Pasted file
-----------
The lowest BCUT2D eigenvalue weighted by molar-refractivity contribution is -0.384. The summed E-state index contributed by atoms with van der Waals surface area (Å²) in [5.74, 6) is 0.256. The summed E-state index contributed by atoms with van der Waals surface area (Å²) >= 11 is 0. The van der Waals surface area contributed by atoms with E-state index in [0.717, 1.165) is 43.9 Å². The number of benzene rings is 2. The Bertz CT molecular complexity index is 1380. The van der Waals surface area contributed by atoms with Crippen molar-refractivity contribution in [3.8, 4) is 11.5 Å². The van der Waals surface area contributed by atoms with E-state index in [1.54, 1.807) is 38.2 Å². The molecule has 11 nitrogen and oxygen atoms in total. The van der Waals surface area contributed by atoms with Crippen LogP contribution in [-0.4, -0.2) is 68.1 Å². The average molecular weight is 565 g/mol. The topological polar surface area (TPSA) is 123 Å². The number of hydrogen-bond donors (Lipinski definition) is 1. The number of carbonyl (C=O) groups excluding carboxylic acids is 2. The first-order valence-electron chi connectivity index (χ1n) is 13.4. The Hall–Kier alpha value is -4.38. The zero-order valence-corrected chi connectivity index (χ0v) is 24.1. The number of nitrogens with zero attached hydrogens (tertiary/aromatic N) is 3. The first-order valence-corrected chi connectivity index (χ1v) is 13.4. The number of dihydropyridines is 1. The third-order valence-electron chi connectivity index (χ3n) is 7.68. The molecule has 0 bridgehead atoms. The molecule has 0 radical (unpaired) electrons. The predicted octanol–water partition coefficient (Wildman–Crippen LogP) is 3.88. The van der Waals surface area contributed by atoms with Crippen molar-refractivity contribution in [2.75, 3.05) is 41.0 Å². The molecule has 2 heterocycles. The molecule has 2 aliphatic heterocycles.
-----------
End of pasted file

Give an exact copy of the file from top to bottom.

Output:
The lowest BCUT2D eigenvalue weighted by molar-refractivity contribution is -0.384. The summed E-state index contributed by atoms with van der Waals surface area (Å²) in [5.74, 6) is 0.256. The summed E-state index contributed by atoms with van der Waals surface area (Å²) >= 11 is 0. The van der Waals surface area contributed by atoms with E-state index in [0.717, 1.165) is 43.9 Å². The number of benzene rings is 2. The Bertz CT molecular complexity index is 1380. The van der Waals surface area contributed by atoms with Crippen molar-refractivity contribution in [3.8, 4) is 11.5 Å². The van der Waals surface area contributed by atoms with E-state index in [1.54, 1.807) is 38.2 Å². The molecule has 11 nitrogen and oxygen atoms in total. The van der Waals surface area contributed by atoms with Crippen LogP contribution in [-0.4, -0.2) is 68.1 Å². The average molecular weight is 565 g/mol. The topological polar surface area (TPSA) is 123 Å². The number of hydrogen-bond donors (Lipinski definition) is 1. The number of carbonyl (C=O) groups excluding carboxylic acids is 2. The first-order valence-electron chi connectivity index (χ1n) is 13.4. The Hall–Kier alpha value is -4.38. The zero-order valence-corrected chi connectivity index (χ0v) is 24.1. The number of nitrogens with zero attached hydrogens (tertiary/aromatic N) is 3. The first-order valence-corrected chi connectivity index (χ1v) is 13.4. The number of dihydropyridines is 1. The third-order valence-electron chi connectivity index (χ3n) is 7.68. The molecule has 0 bridgehead atoms. The molecule has 0 radical (unpaired) electrons. The predicted octanol–water partition coefficient (Wildman–Crippen LogP) is 3.88. The van der Waals surface area contributed by atoms with Crippen molar-refractivity contribution in [2.75, 3.05) is 41.0 Å². The molecule has 2 heterocycles. The molecule has 2 aliphatic heterocycles.